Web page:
Kolkata, June 30 (IANS) Mohun Bagan may have its roots in the rich history of Indian football but is at present struggling to breathe.
Almost a month after bringing home the coveted I-League after 13 years, Mohun Bagan is still having problems solving monetary issues and attracting investors.
The club’s general secretary, Anjan Mitra, hopes the triumph will attract sponsors. Mitra, who has been associated with the club for a very long time, had earlier said it was not able to pay the fees of some players owing to a financial crisis and insisted the crunch is still on.
“The financial crunch is still on. There’s a legal problem that is going on right now. We hope to settle this issue very soon and do something for the club. I hope this success (of winning the I-League) will attract sponsors too,” Mitra told IANS in an interview.
Mitra again emphasised on sponsorship when asked about the immediate goals for the club saying one cannot go ahead with empty hands.
“We have to solve this sponsorship problem quickly; the faster the merrier. And we have to settle on the team for the next season too, but you cannot go ahead with shortage of funds; so we have to resolve the issue as quickly as possible.”
Mohun Bagan, along with eternal foes East Bengal, is currently sponsored by the United Breweries group.
Mohun Bagan, formed in 1889, won its first major title in July 29, 1911, beating East Yorkshire Regiment 2-1 to claim the Indian Football Association (IFA) shield. The win aroused nationalistic fervour among Indians who desperately sought freedom from the imperialist British rule.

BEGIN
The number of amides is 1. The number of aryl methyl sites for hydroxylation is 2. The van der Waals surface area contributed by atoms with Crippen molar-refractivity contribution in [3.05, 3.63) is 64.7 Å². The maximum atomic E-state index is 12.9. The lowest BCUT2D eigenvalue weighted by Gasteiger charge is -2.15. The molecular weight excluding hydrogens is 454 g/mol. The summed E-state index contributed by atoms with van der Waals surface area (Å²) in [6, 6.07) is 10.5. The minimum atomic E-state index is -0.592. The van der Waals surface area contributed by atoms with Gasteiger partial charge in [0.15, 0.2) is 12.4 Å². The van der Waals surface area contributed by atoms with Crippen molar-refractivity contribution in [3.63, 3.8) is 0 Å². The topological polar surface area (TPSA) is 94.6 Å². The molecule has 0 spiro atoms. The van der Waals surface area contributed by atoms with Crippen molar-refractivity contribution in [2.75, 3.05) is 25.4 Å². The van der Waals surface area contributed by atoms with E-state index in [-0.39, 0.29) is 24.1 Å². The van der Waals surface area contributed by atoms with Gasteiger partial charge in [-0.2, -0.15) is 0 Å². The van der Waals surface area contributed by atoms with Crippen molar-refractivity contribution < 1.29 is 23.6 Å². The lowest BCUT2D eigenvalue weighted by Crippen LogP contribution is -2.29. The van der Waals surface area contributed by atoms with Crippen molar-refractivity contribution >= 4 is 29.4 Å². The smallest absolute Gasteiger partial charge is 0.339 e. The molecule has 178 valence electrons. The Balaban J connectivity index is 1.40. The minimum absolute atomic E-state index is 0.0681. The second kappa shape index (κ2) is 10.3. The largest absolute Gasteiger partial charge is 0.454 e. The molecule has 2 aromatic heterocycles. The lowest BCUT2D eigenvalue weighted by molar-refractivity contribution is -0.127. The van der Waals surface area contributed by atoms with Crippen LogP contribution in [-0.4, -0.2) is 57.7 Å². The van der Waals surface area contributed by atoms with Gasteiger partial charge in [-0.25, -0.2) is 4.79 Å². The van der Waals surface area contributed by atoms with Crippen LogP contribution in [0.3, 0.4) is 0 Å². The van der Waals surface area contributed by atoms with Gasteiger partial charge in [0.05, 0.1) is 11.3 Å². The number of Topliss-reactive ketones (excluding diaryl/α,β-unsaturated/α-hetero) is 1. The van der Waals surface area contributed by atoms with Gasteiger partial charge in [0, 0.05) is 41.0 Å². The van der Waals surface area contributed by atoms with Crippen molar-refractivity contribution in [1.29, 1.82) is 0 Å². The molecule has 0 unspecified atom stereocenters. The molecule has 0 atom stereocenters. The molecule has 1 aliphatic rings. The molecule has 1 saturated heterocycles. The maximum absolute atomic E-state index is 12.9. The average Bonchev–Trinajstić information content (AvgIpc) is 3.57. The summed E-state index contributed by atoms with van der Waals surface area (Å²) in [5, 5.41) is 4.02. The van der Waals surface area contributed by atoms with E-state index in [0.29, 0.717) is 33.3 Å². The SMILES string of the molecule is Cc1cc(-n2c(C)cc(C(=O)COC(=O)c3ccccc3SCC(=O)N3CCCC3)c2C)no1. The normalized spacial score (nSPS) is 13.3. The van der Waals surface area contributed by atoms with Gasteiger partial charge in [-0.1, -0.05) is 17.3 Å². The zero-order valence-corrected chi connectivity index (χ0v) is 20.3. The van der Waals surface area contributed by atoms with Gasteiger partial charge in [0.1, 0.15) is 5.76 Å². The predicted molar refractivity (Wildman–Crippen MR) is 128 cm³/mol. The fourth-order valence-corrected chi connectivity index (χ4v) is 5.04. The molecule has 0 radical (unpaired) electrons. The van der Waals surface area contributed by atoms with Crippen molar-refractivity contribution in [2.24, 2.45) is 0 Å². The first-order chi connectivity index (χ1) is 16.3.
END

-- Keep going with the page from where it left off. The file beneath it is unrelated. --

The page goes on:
Since then it has grown from strength to strength to become one of the dominant forces in Indian football, winning the national football league four times and a host of other major trophies.
But will the glorious past and the promise of a bright future be erased because of a financial crisis?
Apart from the monetary issue, the I-League, the country’s premier football competition, faces an existential crisis from the Indian Super League (ISL).
With the prospect of the two leagues getting merged by the All India Football Federation (AIFF), will traditional clubs like Mohun Bagan cease to exist? Mitra doesn’t rule out such a possibility.
“In Indian football anything and everything is possible. Whatever the AIFF decides we have to abide by it; we are neither in the committee nor in a position to comment on the issue. So we will just wait and watch what happens; there is nothing on our hands.”
Mitra also took a dig at the franchise-based clubs that are in vogue in the ISL, saying they lack stability and don’t offer a guaranteed future.
“Professional clubs lack permanency. You see what happened with Mahindra United (that closed down in 2010). Today they might be here, but tomorrow they may not exist. But clubs like Mohun Bagan and East Bengal are public-oriented and will come through no matter what,” he said.
Mitra also insisted that his team was spending a lot on its grassroots development programme which would enable a steady flow of players into the senior team.
“Tell me which other club is spending like us,” he asked.
“We have a residential academy where 100 percent placements are provided; we have developed the Under-14, -16 and -19 teams. We are working seriously to develop the grassroots, but when you talk of infrastructure, that cannot be changed in a day or two,” Mitra said.
(Debdoot Das can be contacted at firstname.lastname@example.org)